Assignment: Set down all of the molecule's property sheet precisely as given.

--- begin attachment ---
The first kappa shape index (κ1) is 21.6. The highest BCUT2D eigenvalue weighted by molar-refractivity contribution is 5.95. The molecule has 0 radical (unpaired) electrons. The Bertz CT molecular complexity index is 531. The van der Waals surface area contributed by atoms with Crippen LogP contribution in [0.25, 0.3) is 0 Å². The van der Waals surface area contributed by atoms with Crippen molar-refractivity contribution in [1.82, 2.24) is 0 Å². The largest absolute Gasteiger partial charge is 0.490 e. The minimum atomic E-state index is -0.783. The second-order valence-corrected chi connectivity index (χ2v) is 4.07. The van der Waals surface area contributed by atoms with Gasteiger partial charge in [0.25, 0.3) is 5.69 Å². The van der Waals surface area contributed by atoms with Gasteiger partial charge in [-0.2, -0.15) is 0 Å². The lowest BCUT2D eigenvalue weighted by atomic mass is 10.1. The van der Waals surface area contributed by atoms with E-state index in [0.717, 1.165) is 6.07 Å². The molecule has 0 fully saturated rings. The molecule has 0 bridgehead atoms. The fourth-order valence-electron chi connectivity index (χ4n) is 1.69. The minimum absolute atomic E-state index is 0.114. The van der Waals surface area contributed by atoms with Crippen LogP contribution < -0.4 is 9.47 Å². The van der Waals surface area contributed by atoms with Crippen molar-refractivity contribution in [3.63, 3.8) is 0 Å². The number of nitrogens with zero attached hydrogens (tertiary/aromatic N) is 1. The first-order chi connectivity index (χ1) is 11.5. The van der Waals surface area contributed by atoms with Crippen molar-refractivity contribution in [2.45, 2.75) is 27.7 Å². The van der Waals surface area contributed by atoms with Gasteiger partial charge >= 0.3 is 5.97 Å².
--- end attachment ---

The first kappa shape index (κ1) is 21.6. The highest BCUT2D eigenvalue weighted by molar-refractivity contribution is 5.95. The molecule has 0 radical (unpaired) electrons. The Bertz CT molecular complexity index is 531. The van der Waals surface area contributed by atoms with Crippen LogP contribution in [0.25, 0.3) is 0 Å². The van der Waals surface area contributed by atoms with Crippen molar-refractivity contribution in [1.82, 2.24) is 0 Å². The largest absolute Gasteiger partial charge is 0.490 e. The minimum atomic E-state index is -0.783. The second-order valence-corrected chi connectivity index (χ2v) is 4.07. The van der Waals surface area contributed by atoms with Gasteiger partial charge in [0.25, 0.3) is 5.69 Å². The van der Waals surface area contributed by atoms with Gasteiger partial charge in [-0.2, -0.15) is 0 Å². The lowest BCUT2D eigenvalue weighted by atomic mass is 10.1. The van der Waals surface area contributed by atoms with E-state index in [0.717, 1.165) is 6.07 Å². The molecule has 0 fully saturated rings. The molecule has 0 bridgehead atoms. The fourth-order valence-electron chi connectivity index (χ4n) is 1.69. The minimum absolute atomic E-state index is 0.114. The van der Waals surface area contributed by atoms with Crippen LogP contribution < -0.4 is 9.47 Å². The van der Waals surface area contributed by atoms with Crippen molar-refractivity contribution in [3.63, 3.8) is 0 Å². The number of nitrogens with zero attached hydrogens (tertiary/aromatic N) is 1. The first-order chi connectivity index (χ1) is 11.5. The van der Waals surface area contributed by atoms with Crippen molar-refractivity contribution in [2.45, 2.75) is 27.7 Å². The van der Waals surface area contributed by atoms with Gasteiger partial charge >= 0.3 is 5.97 Å².